Migrant worker supporters held signs that read ‘Immigration Not Deportation’, and chanted for over an hour. Changes proposed by Kenney in closed door meetings have included raising fees for Labour Market Opinions which advocates warn will be simply downloaded to migrant workers in the absence of comprehensive recruiter regulations. No announcements from the provinces are expected.

“Provincial and federal laws together that work to make migrants a second-class category of workers who are then pitted against unemployed citizens and permanent residents,” explained Tzazna Miranda Leal, organizer with Justice for Migrant Workers, member organization of MWAC.

“The solution is to give migrant workers access to permanent immigration status and remove those exclusions from labour protections for all workers. That’s what will make migrant workers and unemployed citizens allies in the fight for better jobs and stronger communities,” Leal adds. Advocates are also concerned about the changes to TFWP are exacerbating an anti-immigrant backlash where migrant workers are being blamed for joblessness.Two members of anti-immigrant group Immigrant Watch Canada responsible for racist anti-Sikh flyers in Brampton stood a block away holding anti-migrant worker signs. 

“Workers across Canada are facing precarious, low-wage jobs and tough economic times,” insisted Deena Ladd from the Workers Action Centre. “Let’s not repeat history’s mistakes of blaming immigrants for unemployment in times of economic downturn. We need a decent job agenda that raises standards for all workers, not an arbitrary exclusion of migrant workers.”

The protest also made connections between TFWP, and creation of temporary immigration streams for parents, grandparents and spouses as well as the drop in refugee acceptance numbers. 

“We need to understand the expansion of TFWP as one part of a dangerous shift in Canadian immigration policy towards temporariness and exclusion,” explains Perry Sorio, member of Migrante Canada, an MWAC member. “Permanency and stability are necessary to build healthy communities. We need to overhaul the entire immigration system and re-institute access to permanent status for immigrants in low-skilled occupations.”

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Migrant Workers Alliance for Change is Canada’s largest migrant worker rights coalition. It includes Alliance of South Asian Aid Prevention, Asian Community Aids Services, Caregivers Action Centre, Industrial Accident Victims’ Group of Ontario, Justicia for Migrant Workers,KAIROS, Legal Aid Windsor, Migrante Ontario, No One Is Illegal – Toronto, Parkdale Community Legal Services, Social Planning Toronto,UNIFOR, United Food and Commercial Workers and the Workers’ Action Centre. www.migrantworkersalliance.org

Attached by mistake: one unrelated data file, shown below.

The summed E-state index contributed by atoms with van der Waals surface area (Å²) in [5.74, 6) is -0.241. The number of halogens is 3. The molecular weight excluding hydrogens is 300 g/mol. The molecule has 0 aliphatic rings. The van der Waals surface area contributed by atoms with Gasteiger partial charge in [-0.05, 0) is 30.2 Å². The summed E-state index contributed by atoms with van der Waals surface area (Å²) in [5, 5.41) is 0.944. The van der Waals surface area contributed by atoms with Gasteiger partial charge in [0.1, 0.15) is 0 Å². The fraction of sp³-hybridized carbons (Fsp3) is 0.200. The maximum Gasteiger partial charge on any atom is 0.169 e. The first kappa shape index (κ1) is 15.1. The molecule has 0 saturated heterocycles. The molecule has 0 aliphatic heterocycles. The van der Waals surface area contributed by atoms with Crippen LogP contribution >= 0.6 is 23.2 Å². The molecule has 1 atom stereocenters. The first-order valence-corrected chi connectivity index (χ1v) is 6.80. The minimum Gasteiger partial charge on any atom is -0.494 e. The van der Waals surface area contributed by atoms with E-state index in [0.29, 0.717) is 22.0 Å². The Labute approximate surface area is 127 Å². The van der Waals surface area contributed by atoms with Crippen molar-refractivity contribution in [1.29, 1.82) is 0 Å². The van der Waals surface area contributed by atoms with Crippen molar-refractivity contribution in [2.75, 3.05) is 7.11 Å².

Ontario Leaders Debate: Time to take a stand on migrant workers

Media Contacts: Syed Hussan (416 453 3632, coordinator@migrantworkersalliance.org)

Toronto — The Migrant Workers Alliance for Change (MWAC), Canada’s largest migrant worker advocacy coalition, is calling on Andrea Horwath, Tim Hudak, Mike Schreiner and Kathleen Wynne on the eve of the leaders’ debate to outline their vision for migrant worker rights in Ontario. Though Ontario has the largest number of migrant workers in Canada, there has been no mention of them in the political campaigns of the three leading parties despite national attention in the last few weeks. MWAC has sent questions to the leaders of the parties and is awaiting their response.

“Migrant workers are not inherently vulnerable, its provincial laws that exclude us from basic protections that make us so,” insists Liza  Draman, a migrant worker in Toronto. “Many migrant workers are women and racialized people who are being denied immigration status by the Federal Government. Ontario must step up. Ontario’s future government must commit to sitting down with migrant workers and update labour laws and other legislation.” (more…)

Liberal TFWP plan not a solution to Tory mess

Toronto – The Migrant Workers Alliance for Change (MWAC), Canada’s largest migrant worker coalition, believes that the 5-point demands issued by the Liberal Party of Canada on the Temporary Foreign Worker Program (TFWP) fail to respond to the needs of migrant workers or the Canadian labour market. Discussions on the TFWP must include the voices of migrant workers. MWAC calls for the following short, medium and long-term steps:

  • Short term: The Federal and provincial governments must ensure that migrant workers can exert their rights at work. This means: open work permits, TFW specific anti reprisal protections, equal access to social entitlements and strengthening labour legislation for all workers
  • Medium term: Full immigration status for migrant workers in Canada as we justly transition to a long term solution;
  • Long term: Permanent immigration status for all migrants coming into Canada, including workers in low-skilled occupations and the Seasonal Agricultural Workers Program.

“The Liberal plan fails to recognize that it is provincial and federal laws together that work to make migrants a second-class category of workers that are then pitted against unemployed citizens and permanent residents,” explains Tzazna Miranda Leal, organizer with Justice for Migrant Workers, member organization of MWAC. “The solution is to simply remove those exclusions from labour protections for all workers, thus making migrant workers and unemployed citizens allies in the fight for better jobs and stronger communities.”

Vinay Sharma, Human Rights Director for UNIFOR, Canada’s largest private sector union and MWAC member adds, “Once the provinces and the feds have cleaned up their act, we need to account for migrants already here. We can’t just get rid of them. Migrant workers in Canada need full immigration status. That’s the next step.”